But I promise you, just getting some movement every day will help you feel better.

A ten-minute walk can easily be added to your day. Build on that. 

One of the pillars of a blissful life is daily movement and you deserve to live a life of bliss so start moving today!



Back to Blog
blog image

The #1 Way to Avoid Burnout

February 28, 20245 min read

Do you know the best way to stop feeling stressed out, overwhelmed, and exhausted?

It doesn’t require any money.

It doesn’t take a lot of time. 

It can be done alone or with others. 

It’s something that can be done indoors or outdoors. 

And it’s something that benefits your physical and mental health. 

Any guesses?

The number one way to close the stress response cycle is PHYSICAL ACTIVITY. 

Physical activity is what tells your brain you have successfully survived the threat and now your body is a safe place to live.

After being chased by a woolly mammoth across the tundra, our ancestors ran to close the stress response cycle.

This is why physical activity is the single most efficient strategy for completing the stress response cycle and avoiding burnout.

You may not run after finalizing a divorce, dealing with debt, or having a conflict with a co-worker, but you still need to move your body in some way, shape, or form. So…

  • Walk the dog

  • Climb the stairs to another floor in your office building

  • Sweat it out in a spin class

  • Go for a bike ride

  • Try a step class, a Zumba class, a TRX class, a boot camp class

Do anything that gets your heart pumping and your lungs working a little harder than normal—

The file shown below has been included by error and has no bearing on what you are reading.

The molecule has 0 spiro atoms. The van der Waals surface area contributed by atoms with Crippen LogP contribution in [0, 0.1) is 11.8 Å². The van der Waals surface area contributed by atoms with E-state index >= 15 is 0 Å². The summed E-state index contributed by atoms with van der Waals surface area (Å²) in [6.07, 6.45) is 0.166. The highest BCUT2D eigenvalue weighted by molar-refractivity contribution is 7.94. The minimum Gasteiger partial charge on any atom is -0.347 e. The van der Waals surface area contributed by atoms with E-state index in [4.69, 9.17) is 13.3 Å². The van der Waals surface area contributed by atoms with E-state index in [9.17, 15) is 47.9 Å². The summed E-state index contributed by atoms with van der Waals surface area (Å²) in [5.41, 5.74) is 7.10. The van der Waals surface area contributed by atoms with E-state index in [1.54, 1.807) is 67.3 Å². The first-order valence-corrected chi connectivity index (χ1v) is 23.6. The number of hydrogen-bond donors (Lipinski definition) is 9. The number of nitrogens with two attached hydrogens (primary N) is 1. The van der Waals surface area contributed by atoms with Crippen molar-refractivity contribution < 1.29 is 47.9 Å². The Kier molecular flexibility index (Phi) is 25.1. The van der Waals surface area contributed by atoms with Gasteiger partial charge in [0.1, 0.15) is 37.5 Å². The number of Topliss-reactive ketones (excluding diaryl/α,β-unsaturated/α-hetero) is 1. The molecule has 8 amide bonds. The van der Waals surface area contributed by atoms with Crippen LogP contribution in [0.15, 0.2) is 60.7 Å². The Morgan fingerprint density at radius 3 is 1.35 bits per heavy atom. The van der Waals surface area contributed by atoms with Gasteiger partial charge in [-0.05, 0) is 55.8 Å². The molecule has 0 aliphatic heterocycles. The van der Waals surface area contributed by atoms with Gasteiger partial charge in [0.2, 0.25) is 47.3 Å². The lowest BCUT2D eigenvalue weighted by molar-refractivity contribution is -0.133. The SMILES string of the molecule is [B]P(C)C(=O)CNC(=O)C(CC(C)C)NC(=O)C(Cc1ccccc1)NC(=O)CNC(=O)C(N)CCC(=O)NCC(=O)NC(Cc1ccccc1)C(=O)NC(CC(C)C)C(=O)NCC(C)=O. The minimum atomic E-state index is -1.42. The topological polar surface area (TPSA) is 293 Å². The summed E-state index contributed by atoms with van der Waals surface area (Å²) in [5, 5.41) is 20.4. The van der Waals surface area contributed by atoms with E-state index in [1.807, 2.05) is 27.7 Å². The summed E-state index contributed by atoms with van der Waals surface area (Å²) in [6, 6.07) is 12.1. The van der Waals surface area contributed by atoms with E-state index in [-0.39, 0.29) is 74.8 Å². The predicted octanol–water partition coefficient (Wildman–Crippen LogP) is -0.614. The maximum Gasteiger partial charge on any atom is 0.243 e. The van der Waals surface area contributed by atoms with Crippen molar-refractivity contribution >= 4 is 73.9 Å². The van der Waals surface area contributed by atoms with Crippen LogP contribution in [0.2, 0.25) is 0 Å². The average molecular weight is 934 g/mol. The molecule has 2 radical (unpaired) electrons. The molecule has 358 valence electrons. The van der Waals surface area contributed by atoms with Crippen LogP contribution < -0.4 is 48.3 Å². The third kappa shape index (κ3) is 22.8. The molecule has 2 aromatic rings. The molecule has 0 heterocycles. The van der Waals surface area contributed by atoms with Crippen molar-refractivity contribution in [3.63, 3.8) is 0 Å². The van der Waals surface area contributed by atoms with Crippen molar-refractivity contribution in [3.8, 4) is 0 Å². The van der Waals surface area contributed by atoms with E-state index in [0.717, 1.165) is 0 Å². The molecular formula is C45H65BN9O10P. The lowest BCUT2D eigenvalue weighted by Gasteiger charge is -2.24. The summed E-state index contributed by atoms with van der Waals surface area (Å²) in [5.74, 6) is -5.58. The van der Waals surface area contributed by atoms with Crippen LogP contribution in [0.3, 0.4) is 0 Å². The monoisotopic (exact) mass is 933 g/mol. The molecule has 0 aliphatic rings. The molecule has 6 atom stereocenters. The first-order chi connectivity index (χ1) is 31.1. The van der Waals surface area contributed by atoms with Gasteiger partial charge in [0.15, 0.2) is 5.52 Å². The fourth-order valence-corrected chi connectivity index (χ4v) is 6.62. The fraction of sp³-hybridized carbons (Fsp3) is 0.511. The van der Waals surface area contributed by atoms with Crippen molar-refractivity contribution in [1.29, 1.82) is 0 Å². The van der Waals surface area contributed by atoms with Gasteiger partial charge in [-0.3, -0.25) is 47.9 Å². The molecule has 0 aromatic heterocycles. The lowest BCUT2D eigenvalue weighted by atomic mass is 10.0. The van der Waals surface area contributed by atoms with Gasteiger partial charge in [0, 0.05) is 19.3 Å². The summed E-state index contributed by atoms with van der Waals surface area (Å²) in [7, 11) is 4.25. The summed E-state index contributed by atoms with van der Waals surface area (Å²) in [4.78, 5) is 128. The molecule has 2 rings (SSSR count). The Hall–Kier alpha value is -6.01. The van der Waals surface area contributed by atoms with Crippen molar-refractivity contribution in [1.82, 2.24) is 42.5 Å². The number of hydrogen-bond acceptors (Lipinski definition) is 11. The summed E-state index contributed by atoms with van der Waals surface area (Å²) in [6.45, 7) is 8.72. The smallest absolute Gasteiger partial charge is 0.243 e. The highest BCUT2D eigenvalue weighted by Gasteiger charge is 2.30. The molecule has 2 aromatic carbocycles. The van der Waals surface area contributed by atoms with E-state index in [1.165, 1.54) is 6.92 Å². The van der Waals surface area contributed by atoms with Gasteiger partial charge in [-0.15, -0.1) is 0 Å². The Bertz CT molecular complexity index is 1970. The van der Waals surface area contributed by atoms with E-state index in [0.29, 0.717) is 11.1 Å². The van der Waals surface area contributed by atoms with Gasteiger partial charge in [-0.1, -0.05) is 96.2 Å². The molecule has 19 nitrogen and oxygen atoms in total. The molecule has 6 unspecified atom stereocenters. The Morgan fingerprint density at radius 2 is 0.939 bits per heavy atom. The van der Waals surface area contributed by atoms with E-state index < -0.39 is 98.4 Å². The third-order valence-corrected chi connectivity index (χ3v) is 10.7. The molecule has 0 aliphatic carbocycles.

Because getting 30 minutes of physical activity is the most efficient way to eliminate the stress hormones released in the alarm stage. 

How your body reacts when faced with a stressor is called the stress response cycle (also known as the fight or flight response). Stressors are anything that makes your body feel threatened or in danger. They can be physiological (for example, injury or illness), or psychological (a big presentation, a divorce, or an important deadline).

There are three stages in the stress response cycle:

Alarm Stage

At the first sign of the stressor, an area of your brain called the amygdala sends a signal to another region of your brain called the hypothalamus. The hypothalamus then activates your sympathetic nervous system and your adrenal glands release the stress hormones epinephrine and cortisol into your bloodstream causing your body to undergo several physiological changes. Your breathing increases, your heart rate rises, your muscles tense (preparing for that run to escape the woolly mammoth), and you become hyper-alert to what’s going on around you. 

Resistance Stage

Once the threat has been dealt with, the parasympathetic nervous system puts the brakes on and lessens the body’s stress response. If the stressor hasn’t been dealt with, however, the stress hormones will increase and you might experience symptoms such as poor concentration, irritability, and frustration.

Exhaustion Stage